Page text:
September 2, 2008

RJD2 On the Arts Quad: A D.J. At the Top of His Game

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Summer’s last sunset unfolds behind the Ithaca foothills as RJD2 readies himself to unleash a rhythmic, bass-infused assault on the Arts Quad. Fiery Maker’s Mark fumes seeping from the pores of the blonde girl to my left, while to the right an easily identifiable sweet and pungent aroma sets the olfactory stage.
Needle hits vinyl: Pop-crackle and snap! RJD2 spins the crowd into motion from behind an arsenal of three turntables and a synthesizer. Trippy projector at his back, the D.J. — real name Ramble John “RJ”
Krohn — fluidly matches hand-pounding licks to diverse clips ranging from Aqua Teen Hunger Force to The Matrix.
Though RJD2 has seen his star fall to mash-up sensation Girl Talk and rising Brooklyn duo Ratatat, the well traveled D.J. hasn’t lost a beat, tapping the famed “Ghostwriter” remix to whip the largely skeptical Ivy League audience of freshmen, stragglers and music snobs into an absolute frenzy.
Leading with an ambient/electronic blend of stiff piano and fuzzy bass, RJ wastes no time in forcing trailblazing hipsters into a mesmerizing pattering of head-bobbing and heel-pumping. Frightened freshmen clear to the back, freeing room for the brazen to cut loose and shake it.
What appears to be a miniature 95-pound version of a Cornell student is nearly knocked out by an errand flying backhand, receiving a surprisingly apologetic and reasonably coherent, “Sorry little dude, but if ya come on inta my dance stadium, yer prolly goanna take a wack or two.” Not to be underestimated, however, the kid fearlessly leapt forward, unleashing a series of thoroughly impressive moves. Go figure.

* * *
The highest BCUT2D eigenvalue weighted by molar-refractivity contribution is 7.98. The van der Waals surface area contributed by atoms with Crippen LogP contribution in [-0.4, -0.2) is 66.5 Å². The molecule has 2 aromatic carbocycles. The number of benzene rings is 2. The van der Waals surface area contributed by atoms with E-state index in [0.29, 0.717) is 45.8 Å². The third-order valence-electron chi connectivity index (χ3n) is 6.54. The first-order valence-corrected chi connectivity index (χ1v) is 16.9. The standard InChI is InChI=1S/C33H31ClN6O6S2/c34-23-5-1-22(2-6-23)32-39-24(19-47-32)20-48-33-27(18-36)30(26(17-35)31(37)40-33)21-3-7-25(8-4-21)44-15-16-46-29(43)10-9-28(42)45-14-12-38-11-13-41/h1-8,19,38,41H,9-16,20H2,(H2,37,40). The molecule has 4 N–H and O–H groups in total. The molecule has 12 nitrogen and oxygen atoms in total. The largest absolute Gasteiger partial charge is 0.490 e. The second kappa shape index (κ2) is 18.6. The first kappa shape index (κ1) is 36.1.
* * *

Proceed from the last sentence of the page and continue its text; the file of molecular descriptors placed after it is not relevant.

The once sparsely distributed audience inches closer and closer to the stage. We’re a sea of oneness now. RJD2 throws a haunting gospel and echoing synthesizer into the mix, allowing for the mitigation of crippling self-awareness. Once painfully self-conscious students shake it to the thick, complex beat, as bodily control is happily surrendered. Surreptitiously, the ringleader retreats from his turntable, rifling silently through his pile of vinyl in search of a silver bullet.
As gospel harmony dies down, the buzzing Arts Quad, on the edge of delirium, anticipates a climax. Building suspense with a volume-escalating trumpet and synthesized metronome, a raspy “Hit me with the brass rack, baby! Throw it down, Ramble! Give it to me NOWWWWW!!!!” erupts from the front row.
RJ, countering at the peak of his lungs: “SEEIN’ AS YA ASKED SO NICE ’N ALL … YAAAAGOTTTT IT!!”
BANG! Signature horns burst forth in an explosive and triumphant chorus, as RJD2’s fans, now hysterical, are thrown, tossed and warped by the music. Hollering unintelligibly, at least half the crowd is airborne, arms waving amidst the clouds. RJ is at war with his record collection, leaving no notch unexplored, no groove unscratched.
Moments of uninhibited, cathartic release are hard to come by around these parts, but RJD2 hand delivered Cornell several of them free of charge last weekend. Asides from a cliché political rallying call the D.J. was flawless; spinning, sampling and reworking tunes, at the top of his game.